Biosensors effectively detect chemical and biological analytes. Optical biosensors based on surface plasmon resonance (SPR) provide high sensitivity without using molecular labels. Thus, the sample preparation time can be minimized. To date, SPR biosensors have been reported in various applications such as medical diagnostics, drug discovery, environmental monitoring, food safety and homeland security (Homola, 2008; Cooper, 2002; Torun et al., 2012; Farré et al., 2007; Piliarik et al., 2009 ; Petz, 2009 ; Kawaguchi et al., 2008; Shankaran et al., 2007). SPR is a mass transducer and able to monitor the dielectric constant change as the resonance angle shift. In our SPR system, the limit of detection (LOD) for the resonance angle shift is 0.01 mdeg (0.1 RU). Thus, a mass change of 0.01 ng cm-2 due to the adsorption of a protein can be detected. Among the mass transducers, the SPR sensors show the highest sensitivity. To add selectivity to the highly sensitive SPR sensor, immunoassay is usually used.

To date, various methods of immunosensor surface fabrication have been reported. In our previous study, clenbuterol equipped with an amine group was directly immobilized onto a succinimidyl propanethiol monolayer on the sensor surface by amide coupling reaction. However, ractopamine and salbutamol do not have a functional group that can form a steady chemical bond to thiol compounds. Thus, we choose to immobilize the ractopamine– bovine serum albumin (RCT–BSA) conjugate and the salbutamol– horseradish peroxidase (SAL–HRP) conjugate onto a succinimidyl propanethiol monolayer. For the immobilization of the protein conjugate, the physical adsorption method has been proposed (Gobi et al., 2007; Tsai et al., 2011). This method exploits the hydrophobic interaction between proteins and the Au surface. However, this interaction is weak, and therefore, the surface could be regenerated up to 30 times by using glycosine–HCl solution (Gobi et al., 2007).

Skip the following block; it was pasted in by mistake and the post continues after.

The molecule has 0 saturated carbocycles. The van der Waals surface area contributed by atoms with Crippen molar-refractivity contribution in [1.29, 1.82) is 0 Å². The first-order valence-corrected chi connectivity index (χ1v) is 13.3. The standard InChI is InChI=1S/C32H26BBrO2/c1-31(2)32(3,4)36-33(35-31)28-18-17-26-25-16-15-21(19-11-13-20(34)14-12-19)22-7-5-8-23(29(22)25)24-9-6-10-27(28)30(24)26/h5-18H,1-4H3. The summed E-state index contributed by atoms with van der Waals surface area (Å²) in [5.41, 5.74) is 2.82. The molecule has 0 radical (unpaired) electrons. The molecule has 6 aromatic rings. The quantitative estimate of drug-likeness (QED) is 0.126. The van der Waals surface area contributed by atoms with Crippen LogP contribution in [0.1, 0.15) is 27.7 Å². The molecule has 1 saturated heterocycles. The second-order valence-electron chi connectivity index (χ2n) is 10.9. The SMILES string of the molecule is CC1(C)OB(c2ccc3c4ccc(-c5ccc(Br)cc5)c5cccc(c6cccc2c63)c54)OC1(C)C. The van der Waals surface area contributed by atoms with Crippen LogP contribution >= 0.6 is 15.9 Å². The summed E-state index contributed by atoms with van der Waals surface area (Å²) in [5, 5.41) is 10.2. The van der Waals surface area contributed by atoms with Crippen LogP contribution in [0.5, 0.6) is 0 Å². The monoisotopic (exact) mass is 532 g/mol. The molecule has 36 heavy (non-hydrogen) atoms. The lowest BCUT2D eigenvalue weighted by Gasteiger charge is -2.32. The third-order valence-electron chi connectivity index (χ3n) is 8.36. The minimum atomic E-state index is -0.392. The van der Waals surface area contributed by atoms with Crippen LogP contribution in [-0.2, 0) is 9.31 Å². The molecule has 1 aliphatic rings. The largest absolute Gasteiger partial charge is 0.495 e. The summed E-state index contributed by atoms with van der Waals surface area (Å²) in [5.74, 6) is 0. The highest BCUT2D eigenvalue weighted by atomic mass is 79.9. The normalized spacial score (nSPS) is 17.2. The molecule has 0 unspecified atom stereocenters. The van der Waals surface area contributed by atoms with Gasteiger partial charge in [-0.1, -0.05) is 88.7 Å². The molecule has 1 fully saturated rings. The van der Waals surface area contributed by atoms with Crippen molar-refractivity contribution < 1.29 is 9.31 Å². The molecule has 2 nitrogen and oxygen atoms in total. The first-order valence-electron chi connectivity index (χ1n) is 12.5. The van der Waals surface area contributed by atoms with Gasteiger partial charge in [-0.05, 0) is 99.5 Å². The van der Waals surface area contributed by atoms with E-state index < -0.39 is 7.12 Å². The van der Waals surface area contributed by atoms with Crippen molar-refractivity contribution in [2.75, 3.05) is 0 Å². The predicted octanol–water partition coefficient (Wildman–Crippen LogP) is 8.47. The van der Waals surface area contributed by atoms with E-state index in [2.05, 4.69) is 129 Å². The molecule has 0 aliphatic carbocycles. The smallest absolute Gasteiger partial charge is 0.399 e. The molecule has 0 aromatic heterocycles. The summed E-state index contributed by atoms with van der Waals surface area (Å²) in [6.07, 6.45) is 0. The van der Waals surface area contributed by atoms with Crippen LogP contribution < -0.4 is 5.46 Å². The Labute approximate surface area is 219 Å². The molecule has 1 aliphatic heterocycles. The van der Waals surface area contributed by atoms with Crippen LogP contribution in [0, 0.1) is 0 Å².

Herein, we propose an immunosensor surface comprising a self-assembled alkanethiol monolayer on a Au chip for highly sensitive and selective detection of ractopamine and salbutamol. A succinimidyl-terminated propanethiol monolayer is prepared from dithiobis(succinimidyl) propionate (DSP) by self-assembling. Subsequently, protein conjugates can be instantly immobilized by replacing the succinimidyl group with a NH2 group of a protein in a neutral buffer by a single-step reaction. We discuss protein-conjugate-immobilized sensor surfaces by using scanning tunneling microscopy (STM) observation. We also propose selectivity test procedures for multiple-target detection in indirect competitive inhibition immunosensing.

2. Material and methods

2.1. Materials

KOH, salbutamol sulfate, and ethanol were obtained from WAKO, Japan, while NaOH from Junsei Chemical Co., Ltd., Japan. DSP and phosphate buffer saline (PBS) were purchased from Sigma-Aldrich, USA. Ractopamine–BSA was purchased from Bioss, Inc., USA. Methanol was obtained from Dojindo, Japan. Ractopamine hydrochloride and monoclonal mouse IgG antibody (Ab) against clenbuterol (CLB) were purchased from LKT Laboratories, Inc., USA. Monoclonal mouse IgG Ab against ractopamine (RCT) was purchased from Acris Antibodies, USA. Salbutamol–HRP was purchased from Aviva System Biology, USA, and polyclonal sheep IgG Ab against salbutamol (SAL) was ordered from GenWay Biotech, Inc., USA. Refractive index matching fluid (refractive index=1.518) was obtained from Cargille Labs, USA. All chemicals were of reagent or higher grade, and Millipore water (18.2 MΩ cm) was used throughout the experiments.

2.2 Preparation of Au substrates

Glass substrates (BK7 type, 20 mm x 13 mm x 0.7 mm from Matsunami Glass Ind., Ltd., Japan) were sonicated in soap water (10% Contrad 70 detergent from Fisher). After rinsing with sufficient water, the glass substrates were dried with pure nitrogen gas. To make the surface hydrophilic, the glass substrates were cleaned using plasma at 15 W under 2.0–2.5 Pa. Subsequently, Au (50 nm) was sputtered onto the glass chips under 2.0–2.5 Pa. The prepared Au chips were loaded into the SPR sensing system immediately after excimer ashing pretreatment (172-nm incident light) for 2 min.